Feature Stories Recent News

New Jersey Dept. of Agriculture Announces 2021 Hemp Applications Available

(TRENTON) – On December 9, 2020, New Jersey Department of Agriculture Secretary Douglas H. Fisher announced today that applications for potential growers and processors of hemp for the 2021 season are now available on the Department’s website.

Hemp applications, rules, and regulations can also be found on the webite.

“Working together with our farmers, university partners, and other organizations, we are encouraged by the interest that is being shown and expect continued growth of hemp in New Jersey,” Secretary Fisher said.

There is no deadline to apply as applications are accepted throughout the year. There is no limit to the number hemp growers or processors for New Jersey.

There are more than 25,000 reported uses for hemp products globally according to a 2018 Congressional Research Service report. Hemp is grown mainly for seed production (food products, culinary oils, soaps, lotions, cosmetics) and fiber production (fabrics, yarns, paper products, construction materials, etc.).

Photo credit: NJ Dept. of Agriculture

Hemp is also grown to produce cannabidiol (CBD) oil extracted from resins produced largely in its flowers. CBD is used as a health supplement
with purported health benefits including pain relief, reducing inflammation, and others.

The growing time for hemp can range from 45-120 days based on the variety and intended use of the crop.

Industrial hemp (cannabis sativa) was a major crop grown in America starting in the Colonial period, and is used for textiles, paper, and rope, and continues to this day to be used in fiberboard, construction materials, protein for both humans and livestock, lubricating oils, and energy-producing biomass.

New Jersey hemp legislation at the state-level was signed into law by Governor Philip Murphy on August 9, 2019, after which followed the process of New Jersey filing for USDA approval. New Jersey will be entering its second year of growing hemp after being one of the first three states to have its hemp plan approved by the USDA.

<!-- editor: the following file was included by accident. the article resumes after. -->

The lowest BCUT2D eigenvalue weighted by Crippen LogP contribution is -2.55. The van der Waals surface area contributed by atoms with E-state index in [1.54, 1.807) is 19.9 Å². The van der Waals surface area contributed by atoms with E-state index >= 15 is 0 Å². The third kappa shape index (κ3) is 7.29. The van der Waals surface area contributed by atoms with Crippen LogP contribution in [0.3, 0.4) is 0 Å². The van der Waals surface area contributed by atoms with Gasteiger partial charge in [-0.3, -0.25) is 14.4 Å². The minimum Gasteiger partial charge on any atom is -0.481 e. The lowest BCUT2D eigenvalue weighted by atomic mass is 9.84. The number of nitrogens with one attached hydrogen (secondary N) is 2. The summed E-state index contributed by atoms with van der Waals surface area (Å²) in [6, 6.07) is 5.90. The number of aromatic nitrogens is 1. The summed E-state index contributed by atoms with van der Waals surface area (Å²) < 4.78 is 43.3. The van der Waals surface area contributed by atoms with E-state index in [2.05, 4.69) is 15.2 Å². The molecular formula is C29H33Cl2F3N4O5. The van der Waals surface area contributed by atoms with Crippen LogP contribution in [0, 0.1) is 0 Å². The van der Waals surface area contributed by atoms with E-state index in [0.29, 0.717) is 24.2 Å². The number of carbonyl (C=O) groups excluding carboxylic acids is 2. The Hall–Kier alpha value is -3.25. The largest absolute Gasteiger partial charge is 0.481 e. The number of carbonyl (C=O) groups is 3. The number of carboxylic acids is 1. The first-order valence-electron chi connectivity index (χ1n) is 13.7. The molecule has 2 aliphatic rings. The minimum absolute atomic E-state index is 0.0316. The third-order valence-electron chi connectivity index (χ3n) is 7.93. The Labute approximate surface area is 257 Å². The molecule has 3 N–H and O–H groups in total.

New Jersey had 59 licensed growers, 13 processors and 6 handlers and grew 89 varieties of hemp in 2020.

The NJDA’s Division of Plant Industry is responsible for inspecting hemp growing facilities and testing hemp varieties to ensure that the THC content is within the 0.3 percent limit set by the USDA.

The manufacturing of products for human and animal consumption derived from hemp remains within the purview of the Federal Food & Drug Administration.

For further information about the New Jersey Hemp Program, email or call 609-406-6941.

Bright Side Education

Salem County Agriscience Educator, Keely DiTizio, Wins National Innovation Award

The Curriculum for Agricultural Science and Education (CASE) has announced that Keely DiTizio, a Teacher of Agriculture at Salem County Career and Technical School in Mannington Township, is the 2020 CASE National Innovation Award winner.

The award highlights a creative classroom and teaching approach as CASE certified teachers implement and promote the curriculum.

DiTizio was honored at the National Association of Agricultural Educators Convention between Nov. 30 and Dec. 4. The convention was held virtually this year.

Keely DiTizio checks on a project looking through the microscope. (Photo provided)

“As a life-long learner, I love thinking of new ways to teach, inspire, or impact my students,” DiTizio said. “It really enriches my life, and I get very excited about implementing new ideas or programs into my school’s Academy of Agricultural Sciences.”